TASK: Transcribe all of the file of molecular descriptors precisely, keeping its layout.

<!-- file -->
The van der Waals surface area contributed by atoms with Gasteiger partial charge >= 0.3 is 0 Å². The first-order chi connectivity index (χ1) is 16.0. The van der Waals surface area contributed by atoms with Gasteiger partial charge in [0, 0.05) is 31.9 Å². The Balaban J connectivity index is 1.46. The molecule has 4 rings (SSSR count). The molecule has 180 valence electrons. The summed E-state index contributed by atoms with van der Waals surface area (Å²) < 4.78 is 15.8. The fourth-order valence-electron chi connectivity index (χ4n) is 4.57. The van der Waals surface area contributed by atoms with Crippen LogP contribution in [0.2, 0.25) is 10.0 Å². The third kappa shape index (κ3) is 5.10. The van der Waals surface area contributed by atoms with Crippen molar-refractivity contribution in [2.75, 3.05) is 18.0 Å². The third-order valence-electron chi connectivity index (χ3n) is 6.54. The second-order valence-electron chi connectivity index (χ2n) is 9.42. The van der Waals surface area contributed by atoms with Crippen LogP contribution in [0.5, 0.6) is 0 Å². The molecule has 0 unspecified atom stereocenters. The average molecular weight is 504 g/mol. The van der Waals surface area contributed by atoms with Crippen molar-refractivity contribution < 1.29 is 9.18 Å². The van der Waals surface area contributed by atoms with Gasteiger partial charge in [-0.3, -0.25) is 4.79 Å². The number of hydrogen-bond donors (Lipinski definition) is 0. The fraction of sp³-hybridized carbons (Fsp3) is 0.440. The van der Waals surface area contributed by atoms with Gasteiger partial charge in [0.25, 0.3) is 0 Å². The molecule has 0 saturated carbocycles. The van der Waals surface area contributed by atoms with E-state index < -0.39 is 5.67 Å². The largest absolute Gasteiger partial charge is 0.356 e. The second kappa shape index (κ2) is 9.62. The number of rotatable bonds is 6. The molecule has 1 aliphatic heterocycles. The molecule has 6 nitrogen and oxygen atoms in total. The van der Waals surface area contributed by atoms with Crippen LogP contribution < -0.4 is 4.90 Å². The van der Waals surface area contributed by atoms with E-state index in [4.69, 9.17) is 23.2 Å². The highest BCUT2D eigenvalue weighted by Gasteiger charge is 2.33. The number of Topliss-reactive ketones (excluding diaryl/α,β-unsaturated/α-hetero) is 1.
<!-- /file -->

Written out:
The van der Waals surface area contributed by atoms with Gasteiger partial charge >= 0.3 is 0 Å². The first-order chi connectivity index (χ1) is 16.0. The van der Waals surface area contributed by atoms with Gasteiger partial charge in [0, 0.05) is 31.9 Å². The Balaban J connectivity index is 1.46. The molecule has 4 rings (SSSR count). The molecule has 180 valence electrons. The summed E-state index contributed by atoms with van der Waals surface area (Å²) < 4.78 is 15.8. The fourth-order valence-electron chi connectivity index (χ4n) is 4.57. The van der Waals surface area contributed by atoms with Crippen LogP contribution in [0.2, 0.25) is 10.0 Å². The third kappa shape index (κ3) is 5.10. The van der Waals surface area contributed by atoms with Crippen molar-refractivity contribution in [2.75, 3.05) is 18.0 Å². The third-order valence-electron chi connectivity index (χ3n) is 6.54. The second-order valence-electron chi connectivity index (χ2n) is 9.42. The van der Waals surface area contributed by atoms with Crippen LogP contribution in [0.5, 0.6) is 0 Å². The molecule has 0 unspecified atom stereocenters. The average molecular weight is 504 g/mol. The van der Waals surface area contributed by atoms with Crippen molar-refractivity contribution < 1.29 is 9.18 Å². The van der Waals surface area contributed by atoms with Gasteiger partial charge in [-0.3, -0.25) is 4.79 Å². The number of hydrogen-bond donors (Lipinski definition) is 0. The fraction of sp³-hybridized carbons (Fsp3) is 0.440. The van der Waals surface area contributed by atoms with Gasteiger partial charge in [0.25, 0.3) is 0 Å². The molecule has 0 saturated carbocycles. The van der Waals surface area contributed by atoms with E-state index < -0.39 is 5.67 Å². The largest absolute Gasteiger partial charge is 0.356 e. The second kappa shape index (κ2) is 9.62. The number of rotatable bonds is 6. The molecule has 1 aliphatic heterocycles. The molecule has 6 nitrogen and oxygen atoms in total. The van der Waals surface area contributed by atoms with Crippen LogP contribution < -0.4 is 4.90 Å². The van der Waals surface area contributed by atoms with E-state index in [4.69, 9.17) is 23.2 Å². The highest BCUT2D eigenvalue weighted by Gasteiger charge is 2.33. The number of Topliss-reactive ketones (excluding diaryl/α,β-unsaturated/α-hetero) is 1.